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Heart failure accounts for much of the variation among surgeons in bypass surgery mortality rates
Surgeons typically have varying mortality rates among their coronary artery bypass graft (CABG) surgery patients. Both surgeon and hospital experience have been reported to affect these mortality rates. However, a recent study has uncovered another influence. It found that fatal heart failure accounted for 80 percent of the differences in mortality rates among 23 cardiothoracic surgeons who are members of the Northern New England Cardiovascular Disease Study Group. The study was supported in part by the Agency for Health Care Policy and Research (HS06503, Ischemic Heart Disease Patient Outcomes Research Team [PORT], and HS06813) and led by Gerald T. O'Connor, Ph.D., of Dartmouth Medical School.
The researchers prospectively studied 8,641 consecutive patients undergoing CABG surgery by the 23 study surgeons. A committee determined patient cause of death following CABG. The researchers ranked surgeons according to CABG mortality rates (adjusted for patient risk of death) and divided them into three groups, from the lowest (3.3 percent), middle (4.5 percent), and highest (5.8 percent) CABG mortality rates. Heart failure accounted for nearly 2 percent of mortality rates in the lowest surgeon mortality group to 4 percent in the highest mortality group and for 80 percent of the difference between the lowest and highest mortality group.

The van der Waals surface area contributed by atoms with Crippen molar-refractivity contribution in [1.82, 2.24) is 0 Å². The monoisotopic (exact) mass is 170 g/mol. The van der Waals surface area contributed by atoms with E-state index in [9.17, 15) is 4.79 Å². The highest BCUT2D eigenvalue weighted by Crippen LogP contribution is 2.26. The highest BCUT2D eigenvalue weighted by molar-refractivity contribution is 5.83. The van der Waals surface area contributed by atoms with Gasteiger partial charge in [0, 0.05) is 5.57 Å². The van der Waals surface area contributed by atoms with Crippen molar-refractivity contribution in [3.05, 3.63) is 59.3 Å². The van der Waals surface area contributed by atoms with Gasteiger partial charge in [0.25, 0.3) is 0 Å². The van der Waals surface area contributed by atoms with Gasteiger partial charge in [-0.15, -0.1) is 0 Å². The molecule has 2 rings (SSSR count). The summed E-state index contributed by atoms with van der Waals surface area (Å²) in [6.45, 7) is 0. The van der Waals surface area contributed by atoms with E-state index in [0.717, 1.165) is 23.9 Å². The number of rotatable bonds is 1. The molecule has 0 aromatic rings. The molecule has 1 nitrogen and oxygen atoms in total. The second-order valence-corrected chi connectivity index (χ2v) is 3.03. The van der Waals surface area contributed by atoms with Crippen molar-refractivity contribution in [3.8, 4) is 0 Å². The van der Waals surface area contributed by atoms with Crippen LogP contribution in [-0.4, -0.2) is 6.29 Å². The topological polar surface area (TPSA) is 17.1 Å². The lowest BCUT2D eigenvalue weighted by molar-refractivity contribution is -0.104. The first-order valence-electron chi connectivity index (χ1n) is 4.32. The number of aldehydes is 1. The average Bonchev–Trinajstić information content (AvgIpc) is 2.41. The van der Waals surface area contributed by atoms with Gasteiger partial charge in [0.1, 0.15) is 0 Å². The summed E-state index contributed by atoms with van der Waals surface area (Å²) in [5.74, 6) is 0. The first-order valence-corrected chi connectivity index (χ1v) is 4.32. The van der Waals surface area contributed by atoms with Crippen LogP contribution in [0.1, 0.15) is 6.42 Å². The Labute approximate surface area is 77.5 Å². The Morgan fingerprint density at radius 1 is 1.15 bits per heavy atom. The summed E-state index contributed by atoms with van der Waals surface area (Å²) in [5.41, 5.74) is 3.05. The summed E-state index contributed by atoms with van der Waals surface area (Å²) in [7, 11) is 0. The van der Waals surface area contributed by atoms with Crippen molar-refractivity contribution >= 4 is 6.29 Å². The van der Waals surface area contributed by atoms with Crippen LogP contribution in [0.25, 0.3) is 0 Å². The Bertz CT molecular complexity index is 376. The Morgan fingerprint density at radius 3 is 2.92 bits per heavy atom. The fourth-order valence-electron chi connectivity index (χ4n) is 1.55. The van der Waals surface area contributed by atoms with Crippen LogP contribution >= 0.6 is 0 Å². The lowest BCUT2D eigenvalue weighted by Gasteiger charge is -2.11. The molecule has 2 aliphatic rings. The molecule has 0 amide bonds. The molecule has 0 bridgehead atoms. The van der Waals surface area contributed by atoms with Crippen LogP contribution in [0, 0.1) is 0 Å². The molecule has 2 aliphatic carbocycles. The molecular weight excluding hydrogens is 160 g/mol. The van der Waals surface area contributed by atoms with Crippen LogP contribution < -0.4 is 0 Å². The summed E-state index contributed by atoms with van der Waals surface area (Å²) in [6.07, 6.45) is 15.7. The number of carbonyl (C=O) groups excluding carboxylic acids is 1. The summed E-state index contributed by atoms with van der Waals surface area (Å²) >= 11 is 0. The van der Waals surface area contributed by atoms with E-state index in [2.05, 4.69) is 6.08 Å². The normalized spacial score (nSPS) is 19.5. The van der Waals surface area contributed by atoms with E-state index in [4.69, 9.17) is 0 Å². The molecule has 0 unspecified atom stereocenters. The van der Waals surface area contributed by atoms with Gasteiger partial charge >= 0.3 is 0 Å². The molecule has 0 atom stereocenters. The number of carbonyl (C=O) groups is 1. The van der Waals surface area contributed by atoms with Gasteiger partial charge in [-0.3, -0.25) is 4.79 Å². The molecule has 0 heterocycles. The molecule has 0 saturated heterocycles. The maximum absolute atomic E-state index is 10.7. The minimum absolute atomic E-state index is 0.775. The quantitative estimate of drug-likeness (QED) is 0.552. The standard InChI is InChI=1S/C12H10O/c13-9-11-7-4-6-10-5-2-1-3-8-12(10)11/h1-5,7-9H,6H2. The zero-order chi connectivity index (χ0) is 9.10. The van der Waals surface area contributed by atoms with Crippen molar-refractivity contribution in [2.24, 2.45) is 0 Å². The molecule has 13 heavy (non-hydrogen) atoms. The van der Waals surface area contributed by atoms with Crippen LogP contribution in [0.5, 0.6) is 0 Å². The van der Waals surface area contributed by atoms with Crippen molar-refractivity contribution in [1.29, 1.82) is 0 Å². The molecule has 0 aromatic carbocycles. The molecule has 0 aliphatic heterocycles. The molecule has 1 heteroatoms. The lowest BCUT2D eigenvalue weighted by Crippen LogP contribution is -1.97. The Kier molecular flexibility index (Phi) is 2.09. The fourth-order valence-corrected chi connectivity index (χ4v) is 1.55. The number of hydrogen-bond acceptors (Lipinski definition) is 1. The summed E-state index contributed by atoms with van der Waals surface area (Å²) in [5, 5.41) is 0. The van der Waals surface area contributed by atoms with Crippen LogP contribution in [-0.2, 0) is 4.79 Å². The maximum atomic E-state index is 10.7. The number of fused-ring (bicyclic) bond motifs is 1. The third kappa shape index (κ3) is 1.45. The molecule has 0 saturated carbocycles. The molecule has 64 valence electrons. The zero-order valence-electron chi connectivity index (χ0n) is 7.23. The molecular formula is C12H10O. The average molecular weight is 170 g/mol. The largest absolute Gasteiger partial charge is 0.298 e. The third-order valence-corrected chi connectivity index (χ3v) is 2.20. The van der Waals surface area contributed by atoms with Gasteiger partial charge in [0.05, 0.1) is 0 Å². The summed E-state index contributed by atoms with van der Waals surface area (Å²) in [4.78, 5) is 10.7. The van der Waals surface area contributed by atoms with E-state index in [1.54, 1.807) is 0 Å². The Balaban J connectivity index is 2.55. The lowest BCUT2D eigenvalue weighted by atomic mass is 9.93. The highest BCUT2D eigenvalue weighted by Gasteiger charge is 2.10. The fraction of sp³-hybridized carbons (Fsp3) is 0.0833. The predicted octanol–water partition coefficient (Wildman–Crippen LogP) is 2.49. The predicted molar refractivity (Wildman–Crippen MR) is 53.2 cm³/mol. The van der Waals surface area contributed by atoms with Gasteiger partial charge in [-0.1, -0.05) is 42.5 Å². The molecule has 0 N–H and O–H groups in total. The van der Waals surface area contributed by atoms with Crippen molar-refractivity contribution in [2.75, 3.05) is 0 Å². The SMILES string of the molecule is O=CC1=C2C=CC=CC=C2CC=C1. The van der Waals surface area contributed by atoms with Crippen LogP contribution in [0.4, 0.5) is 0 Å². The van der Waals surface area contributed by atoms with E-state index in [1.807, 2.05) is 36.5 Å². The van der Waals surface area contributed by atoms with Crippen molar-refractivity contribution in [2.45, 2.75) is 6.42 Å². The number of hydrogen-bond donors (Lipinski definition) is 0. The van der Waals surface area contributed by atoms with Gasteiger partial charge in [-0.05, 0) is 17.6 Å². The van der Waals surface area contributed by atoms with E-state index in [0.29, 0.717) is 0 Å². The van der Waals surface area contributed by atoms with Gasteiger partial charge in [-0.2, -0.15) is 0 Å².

Differences in rates of fatal heart failure could not be explained by patient characteristics. For instance, preoperative left ventricular function was virtually identical for patients in all mortality groups. The researchers suggest that variable results may rise from differences in processes of clinical care. Processes of care possibly related to heart failure include preoperative treatment of ischemia, myocardial protection, surgical techniques, perfusion and anesthesia techniques, and the recognition and treatment of perioperative heart failure.
For more information, see "Results of a regional study of modes of death associated with coronary artery bypass grafting," by Dr. O'Connor, John D. Birkmeyer, M.D., Lawrence J. Dacey, M.D., and others, in the Annals of Thoracic Surgery 66, pp. 1323-1328, 1998.
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